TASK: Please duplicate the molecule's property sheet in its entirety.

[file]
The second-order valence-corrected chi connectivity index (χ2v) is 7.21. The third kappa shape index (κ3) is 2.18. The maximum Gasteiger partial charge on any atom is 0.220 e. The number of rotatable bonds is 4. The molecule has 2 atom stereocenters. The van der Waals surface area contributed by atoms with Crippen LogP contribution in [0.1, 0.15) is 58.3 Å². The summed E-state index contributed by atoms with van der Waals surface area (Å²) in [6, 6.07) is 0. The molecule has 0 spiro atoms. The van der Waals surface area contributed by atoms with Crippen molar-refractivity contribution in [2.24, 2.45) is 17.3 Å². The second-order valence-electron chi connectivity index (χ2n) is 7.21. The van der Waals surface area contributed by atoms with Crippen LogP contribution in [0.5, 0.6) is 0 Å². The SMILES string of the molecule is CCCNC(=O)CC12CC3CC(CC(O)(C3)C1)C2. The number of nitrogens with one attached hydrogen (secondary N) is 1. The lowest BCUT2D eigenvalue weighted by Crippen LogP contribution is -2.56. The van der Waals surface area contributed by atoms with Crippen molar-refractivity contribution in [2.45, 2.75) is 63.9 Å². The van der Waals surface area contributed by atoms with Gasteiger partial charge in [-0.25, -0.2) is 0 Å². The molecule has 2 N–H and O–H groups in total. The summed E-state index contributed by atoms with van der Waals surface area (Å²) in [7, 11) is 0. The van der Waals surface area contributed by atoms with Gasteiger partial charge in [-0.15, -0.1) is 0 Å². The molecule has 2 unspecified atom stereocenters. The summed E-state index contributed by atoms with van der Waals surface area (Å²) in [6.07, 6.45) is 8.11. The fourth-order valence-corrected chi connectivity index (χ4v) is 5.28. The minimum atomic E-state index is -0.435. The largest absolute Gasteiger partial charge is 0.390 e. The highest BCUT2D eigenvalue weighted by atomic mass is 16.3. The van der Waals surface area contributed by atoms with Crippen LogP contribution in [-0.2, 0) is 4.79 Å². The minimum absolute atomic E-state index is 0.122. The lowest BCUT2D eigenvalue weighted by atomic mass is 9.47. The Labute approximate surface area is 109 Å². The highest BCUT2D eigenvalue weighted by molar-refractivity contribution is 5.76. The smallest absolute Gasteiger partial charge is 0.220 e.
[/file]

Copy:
The second-order valence-corrected chi connectivity index (χ2v) is 7.21. The third kappa shape index (κ3) is 2.18. The maximum Gasteiger partial charge on any atom is 0.220 e. The number of rotatable bonds is 4. The molecule has 2 atom stereocenters. The van der Waals surface area contributed by atoms with Crippen LogP contribution in [0.1, 0.15) is 58.3 Å². The summed E-state index contributed by atoms with van der Waals surface area (Å²) in [6, 6.07) is 0. The molecule has 0 spiro atoms. The van der Waals surface area contributed by atoms with Crippen molar-refractivity contribution in [2.24, 2.45) is 17.3 Å². The second-order valence-electron chi connectivity index (χ2n) is 7.21. The van der Waals surface area contributed by atoms with Crippen LogP contribution in [0.5, 0.6) is 0 Å². The SMILES string of the molecule is CCCNC(=O)CC12CC3CC(CC(O)(C3)C1)C2. The number of nitrogens with one attached hydrogen (secondary N) is 1. The lowest BCUT2D eigenvalue weighted by Crippen LogP contribution is -2.56. The van der Waals surface area contributed by atoms with Crippen molar-refractivity contribution in [2.45, 2.75) is 63.9 Å². The van der Waals surface area contributed by atoms with Gasteiger partial charge in [-0.25, -0.2) is 0 Å². The molecule has 2 N–H and O–H groups in total. The summed E-state index contributed by atoms with van der Waals surface area (Å²) in [7, 11) is 0. The van der Waals surface area contributed by atoms with Gasteiger partial charge in [-0.15, -0.1) is 0 Å². The molecule has 2 unspecified atom stereocenters. The summed E-state index contributed by atoms with van der Waals surface area (Å²) in [6.07, 6.45) is 8.11. The fourth-order valence-corrected chi connectivity index (χ4v) is 5.28. The minimum atomic E-state index is -0.435. The largest absolute Gasteiger partial charge is 0.390 e. The highest BCUT2D eigenvalue weighted by atomic mass is 16.3. The van der Waals surface area contributed by atoms with Crippen LogP contribution in [-0.2, 0) is 4.79 Å². The minimum absolute atomic E-state index is 0.122. The lowest BCUT2D eigenvalue weighted by atomic mass is 9.47. The Labute approximate surface area is 109 Å². The highest BCUT2D eigenvalue weighted by molar-refractivity contribution is 5.76. The smallest absolute Gasteiger partial charge is 0.220 e.